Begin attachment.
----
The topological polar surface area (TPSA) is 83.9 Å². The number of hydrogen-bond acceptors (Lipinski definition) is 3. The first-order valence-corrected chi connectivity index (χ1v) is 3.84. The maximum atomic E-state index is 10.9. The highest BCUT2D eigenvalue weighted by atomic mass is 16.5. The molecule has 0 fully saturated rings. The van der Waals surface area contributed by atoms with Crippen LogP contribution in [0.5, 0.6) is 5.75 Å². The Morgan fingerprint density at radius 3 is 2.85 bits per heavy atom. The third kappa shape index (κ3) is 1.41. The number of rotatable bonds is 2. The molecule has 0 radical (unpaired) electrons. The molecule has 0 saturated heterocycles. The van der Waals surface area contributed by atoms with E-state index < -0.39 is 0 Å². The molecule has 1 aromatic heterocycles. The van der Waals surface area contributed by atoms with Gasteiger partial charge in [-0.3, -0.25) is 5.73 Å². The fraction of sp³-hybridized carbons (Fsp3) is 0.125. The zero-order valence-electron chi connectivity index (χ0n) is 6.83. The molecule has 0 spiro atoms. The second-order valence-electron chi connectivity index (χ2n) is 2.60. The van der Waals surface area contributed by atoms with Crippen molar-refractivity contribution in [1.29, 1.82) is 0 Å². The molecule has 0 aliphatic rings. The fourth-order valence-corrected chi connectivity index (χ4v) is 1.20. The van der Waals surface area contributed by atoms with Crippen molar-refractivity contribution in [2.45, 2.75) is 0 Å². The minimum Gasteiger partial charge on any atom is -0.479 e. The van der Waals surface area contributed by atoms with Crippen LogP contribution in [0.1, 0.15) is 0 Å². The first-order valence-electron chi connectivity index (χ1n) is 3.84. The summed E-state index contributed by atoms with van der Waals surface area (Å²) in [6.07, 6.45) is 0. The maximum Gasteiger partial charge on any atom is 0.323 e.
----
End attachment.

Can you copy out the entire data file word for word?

The topological polar surface area (TPSA) is 83.9 Å². The number of hydrogen-bond acceptors (Lipinski definition) is 3. The first-order valence-corrected chi connectivity index (χ1v) is 3.84. The maximum atomic E-state index is 10.9. The highest BCUT2D eigenvalue weighted by atomic mass is 16.5. The molecule has 0 fully saturated rings. The van der Waals surface area contributed by atoms with Crippen LogP contribution in [0.5, 0.6) is 5.75 Å². The Morgan fingerprint density at radius 3 is 2.85 bits per heavy atom. The third kappa shape index (κ3) is 1.41. The number of rotatable bonds is 2. The molecule has 0 radical (unpaired) electrons. The molecule has 0 saturated heterocycles. The van der Waals surface area contributed by atoms with E-state index < -0.39 is 0 Å². The molecule has 1 aromatic heterocycles. The van der Waals surface area contributed by atoms with Gasteiger partial charge in [-0.3, -0.25) is 5.73 Å². The fraction of sp³-hybridized carbons (Fsp3) is 0.125. The zero-order valence-electron chi connectivity index (χ0n) is 6.83. The molecule has 0 spiro atoms. The second-order valence-electron chi connectivity index (χ2n) is 2.60. The van der Waals surface area contributed by atoms with Crippen molar-refractivity contribution in [1.29, 1.82) is 0 Å². The molecule has 0 aliphatic rings. The fourth-order valence-corrected chi connectivity index (χ4v) is 1.20. The van der Waals surface area contributed by atoms with Crippen molar-refractivity contribution in [2.45, 2.75) is 0 Å². The minimum Gasteiger partial charge on any atom is -0.479 e. The van der Waals surface area contributed by atoms with Crippen LogP contribution in [0.1, 0.15) is 0 Å². The first-order valence-electron chi connectivity index (χ1n) is 3.84. The summed E-state index contributed by atoms with van der Waals surface area (Å²) in [6.07, 6.45) is 0. The maximum Gasteiger partial charge on any atom is 0.323 e.